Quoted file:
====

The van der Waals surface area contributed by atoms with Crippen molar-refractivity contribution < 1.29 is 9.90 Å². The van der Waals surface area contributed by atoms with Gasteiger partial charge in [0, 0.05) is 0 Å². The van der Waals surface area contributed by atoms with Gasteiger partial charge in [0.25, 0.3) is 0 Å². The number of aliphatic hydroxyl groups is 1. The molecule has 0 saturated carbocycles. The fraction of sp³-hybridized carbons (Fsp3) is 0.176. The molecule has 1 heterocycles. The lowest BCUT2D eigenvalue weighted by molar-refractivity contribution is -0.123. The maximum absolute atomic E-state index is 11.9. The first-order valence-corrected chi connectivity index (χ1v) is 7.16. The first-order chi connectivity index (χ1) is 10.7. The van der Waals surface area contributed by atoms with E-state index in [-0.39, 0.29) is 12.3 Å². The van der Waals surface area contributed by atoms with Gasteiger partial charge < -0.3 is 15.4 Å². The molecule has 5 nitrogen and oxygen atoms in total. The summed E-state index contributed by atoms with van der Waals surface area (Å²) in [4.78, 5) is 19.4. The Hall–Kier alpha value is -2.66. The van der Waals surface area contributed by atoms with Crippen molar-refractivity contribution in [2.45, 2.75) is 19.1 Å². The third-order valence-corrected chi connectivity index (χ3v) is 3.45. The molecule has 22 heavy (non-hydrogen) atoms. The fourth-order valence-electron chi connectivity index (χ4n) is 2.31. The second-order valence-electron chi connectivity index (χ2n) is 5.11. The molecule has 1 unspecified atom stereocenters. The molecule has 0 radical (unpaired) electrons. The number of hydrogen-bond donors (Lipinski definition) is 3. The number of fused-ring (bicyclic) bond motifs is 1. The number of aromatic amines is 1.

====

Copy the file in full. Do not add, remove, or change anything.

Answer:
The van der Waals surface area contributed by atoms with Crippen molar-refractivity contribution < 1.29 is 9.90 Å². The van der Waals surface area contributed by atoms with Gasteiger partial charge in [0, 0.05) is 0 Å². The van der Waals surface area contributed by atoms with Gasteiger partial charge in [0.25, 0.3) is 0 Å². The number of aliphatic hydroxyl groups is 1. The molecule has 0 saturated carbocycles. The fraction of sp³-hybridized carbons (Fsp3) is 0.176. The molecule has 1 heterocycles. The lowest BCUT2D eigenvalue weighted by molar-refractivity contribution is -0.123. The maximum absolute atomic E-state index is 11.9. The first-order valence-corrected chi connectivity index (χ1v) is 7.16. The first-order chi connectivity index (χ1) is 10.7. The van der Waals surface area contributed by atoms with E-state index in [-0.39, 0.29) is 12.3 Å². The van der Waals surface area contributed by atoms with Gasteiger partial charge < -0.3 is 15.4 Å². The molecule has 5 nitrogen and oxygen atoms in total. The summed E-state index contributed by atoms with van der Waals surface area (Å²) in [4.78, 5) is 19.4. The Hall–Kier alpha value is -2.66. The van der Waals surface area contributed by atoms with Crippen molar-refractivity contribution in [2.45, 2.75) is 19.1 Å². The third-order valence-corrected chi connectivity index (χ3v) is 3.45. The molecule has 22 heavy (non-hydrogen) atoms. The fourth-order valence-electron chi connectivity index (χ4n) is 2.31. The second-order valence-electron chi connectivity index (χ2n) is 5.11. The molecule has 1 unspecified atom stereocenters. The molecule has 0 radical (unpaired) electrons. The number of hydrogen-bond donors (Lipinski definition) is 3. The number of fused-ring (bicyclic) bond motifs is 1. The number of aromatic amines is 1.